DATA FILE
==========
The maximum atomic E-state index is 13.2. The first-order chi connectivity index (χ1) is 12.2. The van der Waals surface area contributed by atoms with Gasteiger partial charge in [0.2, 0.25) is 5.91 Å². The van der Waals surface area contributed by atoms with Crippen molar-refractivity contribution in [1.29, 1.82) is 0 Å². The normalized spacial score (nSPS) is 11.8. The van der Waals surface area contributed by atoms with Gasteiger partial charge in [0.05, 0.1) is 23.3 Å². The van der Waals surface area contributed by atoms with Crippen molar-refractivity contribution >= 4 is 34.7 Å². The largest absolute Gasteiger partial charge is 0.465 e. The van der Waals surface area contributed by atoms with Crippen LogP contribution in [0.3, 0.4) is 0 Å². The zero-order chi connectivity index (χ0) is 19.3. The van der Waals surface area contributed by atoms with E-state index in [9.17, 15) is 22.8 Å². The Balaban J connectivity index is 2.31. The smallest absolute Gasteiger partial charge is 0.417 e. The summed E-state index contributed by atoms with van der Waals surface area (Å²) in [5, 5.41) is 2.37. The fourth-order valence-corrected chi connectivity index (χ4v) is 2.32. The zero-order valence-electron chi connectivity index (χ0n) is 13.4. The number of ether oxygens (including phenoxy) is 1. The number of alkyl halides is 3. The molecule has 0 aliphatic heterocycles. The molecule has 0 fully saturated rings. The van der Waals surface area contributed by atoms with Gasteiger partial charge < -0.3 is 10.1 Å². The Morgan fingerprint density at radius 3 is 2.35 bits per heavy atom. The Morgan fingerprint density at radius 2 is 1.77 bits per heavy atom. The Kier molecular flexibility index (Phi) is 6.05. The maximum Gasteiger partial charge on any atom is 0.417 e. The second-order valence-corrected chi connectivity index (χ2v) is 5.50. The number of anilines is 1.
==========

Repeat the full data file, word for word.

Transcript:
The maximum atomic E-state index is 13.2. The first-order chi connectivity index (χ1) is 12.2. The van der Waals surface area contributed by atoms with Gasteiger partial charge in [0.2, 0.25) is 5.91 Å². The van der Waals surface area contributed by atoms with Crippen molar-refractivity contribution in [1.29, 1.82) is 0 Å². The normalized spacial score (nSPS) is 11.8. The van der Waals surface area contributed by atoms with Gasteiger partial charge in [0.05, 0.1) is 23.3 Å². The van der Waals surface area contributed by atoms with Crippen molar-refractivity contribution >= 4 is 34.7 Å². The largest absolute Gasteiger partial charge is 0.465 e. The van der Waals surface area contributed by atoms with Crippen LogP contribution in [0.3, 0.4) is 0 Å². The zero-order chi connectivity index (χ0) is 19.3. The van der Waals surface area contributed by atoms with E-state index in [9.17, 15) is 22.8 Å². The Balaban J connectivity index is 2.31. The smallest absolute Gasteiger partial charge is 0.417 e. The summed E-state index contributed by atoms with van der Waals surface area (Å²) in [5, 5.41) is 2.37. The fourth-order valence-corrected chi connectivity index (χ4v) is 2.32. The zero-order valence-electron chi connectivity index (χ0n) is 13.4. The number of ether oxygens (including phenoxy) is 1. The number of alkyl halides is 3. The molecule has 0 aliphatic heterocycles. The molecule has 0 fully saturated rings. The van der Waals surface area contributed by atoms with Gasteiger partial charge < -0.3 is 10.1 Å². The Morgan fingerprint density at radius 3 is 2.35 bits per heavy atom. The Morgan fingerprint density at radius 2 is 1.77 bits per heavy atom. The Kier molecular flexibility index (Phi) is 6.05. The maximum Gasteiger partial charge on any atom is 0.417 e. The second-order valence-corrected chi connectivity index (χ2v) is 5.50. The number of anilines is 1.